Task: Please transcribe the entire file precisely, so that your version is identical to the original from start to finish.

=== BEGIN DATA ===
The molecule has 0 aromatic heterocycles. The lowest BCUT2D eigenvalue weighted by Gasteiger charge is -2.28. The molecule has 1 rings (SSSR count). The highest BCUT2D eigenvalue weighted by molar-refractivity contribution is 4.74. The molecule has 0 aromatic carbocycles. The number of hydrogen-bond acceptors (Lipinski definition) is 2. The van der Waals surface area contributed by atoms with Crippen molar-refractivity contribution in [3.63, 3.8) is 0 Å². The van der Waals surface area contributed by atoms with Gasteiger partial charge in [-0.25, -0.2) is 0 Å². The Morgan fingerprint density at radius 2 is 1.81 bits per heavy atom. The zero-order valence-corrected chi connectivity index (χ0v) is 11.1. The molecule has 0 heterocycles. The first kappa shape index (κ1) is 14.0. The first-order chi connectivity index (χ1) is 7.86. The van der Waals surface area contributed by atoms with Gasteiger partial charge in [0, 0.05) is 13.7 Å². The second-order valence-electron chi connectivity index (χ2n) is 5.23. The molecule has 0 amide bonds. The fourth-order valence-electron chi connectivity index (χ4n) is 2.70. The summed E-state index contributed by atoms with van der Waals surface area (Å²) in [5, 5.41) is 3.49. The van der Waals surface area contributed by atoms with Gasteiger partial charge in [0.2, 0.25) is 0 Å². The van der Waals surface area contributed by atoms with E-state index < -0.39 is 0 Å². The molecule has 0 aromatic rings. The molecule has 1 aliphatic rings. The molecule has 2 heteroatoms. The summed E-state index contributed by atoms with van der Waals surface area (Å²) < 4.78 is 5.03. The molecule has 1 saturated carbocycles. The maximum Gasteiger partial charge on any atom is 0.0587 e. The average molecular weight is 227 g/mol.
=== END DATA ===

The molecule has 0 aromatic heterocycles. The lowest BCUT2D eigenvalue weighted by Gasteiger charge is -2.28. The molecule has 1 rings (SSSR count). The highest BCUT2D eigenvalue weighted by molar-refractivity contribution is 4.74. The molecule has 0 aromatic carbocycles. The number of hydrogen-bond acceptors (Lipinski definition) is 2. The van der Waals surface area contributed by atoms with Crippen molar-refractivity contribution in [3.63, 3.8) is 0 Å². The van der Waals surface area contributed by atoms with Gasteiger partial charge in [-0.25, -0.2) is 0 Å². The Morgan fingerprint density at radius 2 is 1.81 bits per heavy atom. The zero-order valence-corrected chi connectivity index (χ0v) is 11.1. The molecule has 0 heterocycles. The first kappa shape index (κ1) is 14.0. The first-order chi connectivity index (χ1) is 7.86. The van der Waals surface area contributed by atoms with Gasteiger partial charge in [0, 0.05) is 13.7 Å². The second-order valence-electron chi connectivity index (χ2n) is 5.23. The molecule has 0 amide bonds. The fourth-order valence-electron chi connectivity index (χ4n) is 2.70. The summed E-state index contributed by atoms with van der Waals surface area (Å²) in [5, 5.41) is 3.49. The van der Waals surface area contributed by atoms with Gasteiger partial charge in [0.2, 0.25) is 0 Å². The van der Waals surface area contributed by atoms with E-state index < -0.39 is 0 Å². The molecule has 0 aromatic rings. The molecule has 1 aliphatic rings. The molecule has 2 heteroatoms. The summed E-state index contributed by atoms with van der Waals surface area (Å²) < 4.78 is 5.03. The molecule has 1 saturated carbocycles. The maximum Gasteiger partial charge on any atom is 0.0587 e. The average molecular weight is 227 g/mol.